Nonprofits should prepare to respond quickly and effectively to the Office of Property Assessments.  Now is the time for organizations to gather information on how they meet the five prong test, to revisit the Application for Exemption of Real Estate Taxation previously provided to the County, to examine the specific use of individual properties and to review the data regarding those properties appearing on the Allegheny County Real Estate website (  As the evaluation process progresses, the Office of Property Assessments will be posting answers to frequently asked questions online.
The members of the Meyer, Unkovic & Scott Real Estate Group have consistently achieved positive results for their clients in dealings with the Office of Property Assessments.  Meyer, Unkovic & Scott LLP has extensive experience advising nonprofit entities on organizational, real estate and tax matters and can assist your organization with this new challenge.  If you have any questions, please contact June Swanson at 412-456-2824 or by email at  You can also contact any other attorney at the firm with whom you have worked (Meyer, Unkovic & Scott Attorney Listing).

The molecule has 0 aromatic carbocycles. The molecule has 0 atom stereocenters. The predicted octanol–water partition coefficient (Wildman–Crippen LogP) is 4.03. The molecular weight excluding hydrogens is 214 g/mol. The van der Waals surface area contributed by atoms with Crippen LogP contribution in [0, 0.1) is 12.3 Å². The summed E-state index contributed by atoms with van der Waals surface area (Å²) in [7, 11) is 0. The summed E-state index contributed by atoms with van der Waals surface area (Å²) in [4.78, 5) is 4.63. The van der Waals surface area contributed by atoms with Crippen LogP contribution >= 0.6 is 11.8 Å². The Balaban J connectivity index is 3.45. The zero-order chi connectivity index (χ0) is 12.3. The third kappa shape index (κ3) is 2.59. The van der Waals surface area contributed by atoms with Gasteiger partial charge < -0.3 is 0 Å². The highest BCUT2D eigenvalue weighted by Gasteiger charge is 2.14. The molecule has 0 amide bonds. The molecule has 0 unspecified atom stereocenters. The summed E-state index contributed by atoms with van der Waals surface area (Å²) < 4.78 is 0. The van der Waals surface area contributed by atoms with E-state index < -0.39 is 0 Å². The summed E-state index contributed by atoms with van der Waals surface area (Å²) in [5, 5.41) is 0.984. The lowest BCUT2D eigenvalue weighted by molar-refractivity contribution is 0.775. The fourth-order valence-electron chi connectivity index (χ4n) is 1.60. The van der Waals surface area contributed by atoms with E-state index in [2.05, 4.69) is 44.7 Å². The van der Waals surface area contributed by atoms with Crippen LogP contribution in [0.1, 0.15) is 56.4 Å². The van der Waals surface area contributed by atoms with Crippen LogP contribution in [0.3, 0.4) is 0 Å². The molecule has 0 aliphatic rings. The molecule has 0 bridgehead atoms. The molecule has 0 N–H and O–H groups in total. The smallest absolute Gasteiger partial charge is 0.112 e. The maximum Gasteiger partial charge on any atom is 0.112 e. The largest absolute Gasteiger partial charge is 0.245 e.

Tuesday, March 5, 2013

Monday, March 4, 2013

ABA Intellectual Property Roundtable - March 14, 2013

January Topic: “To Seed or Not to Seed: A Primer on Patent Exhaustion and Implied Licenses”
David G. Oberdick, Esquire
Meyer, Unkovic & Scott and David Oberdick are proud to host the Pittsburgh Roundtable for the American Bar Association Intellectual Property Litigation Section. These quarterly meetings allow IP litigation practitioners to network with other attorneys and discuss topics of interest. All practicing attorneys interested in intellectual property matters are invited to attend - you need not be members of the ABA IP Litigation Section.
Date: Thursday, March 14, 2013
Time: noon
Location:  Law Offices of Meyer, Unkovic & Scott LLP
Henry W. Oliver Building, 535 Smithfield Street, Suite 1300, Pittsburgh, PA  15222
RSVP:  By March 11th to
Please click here to view the full invitation.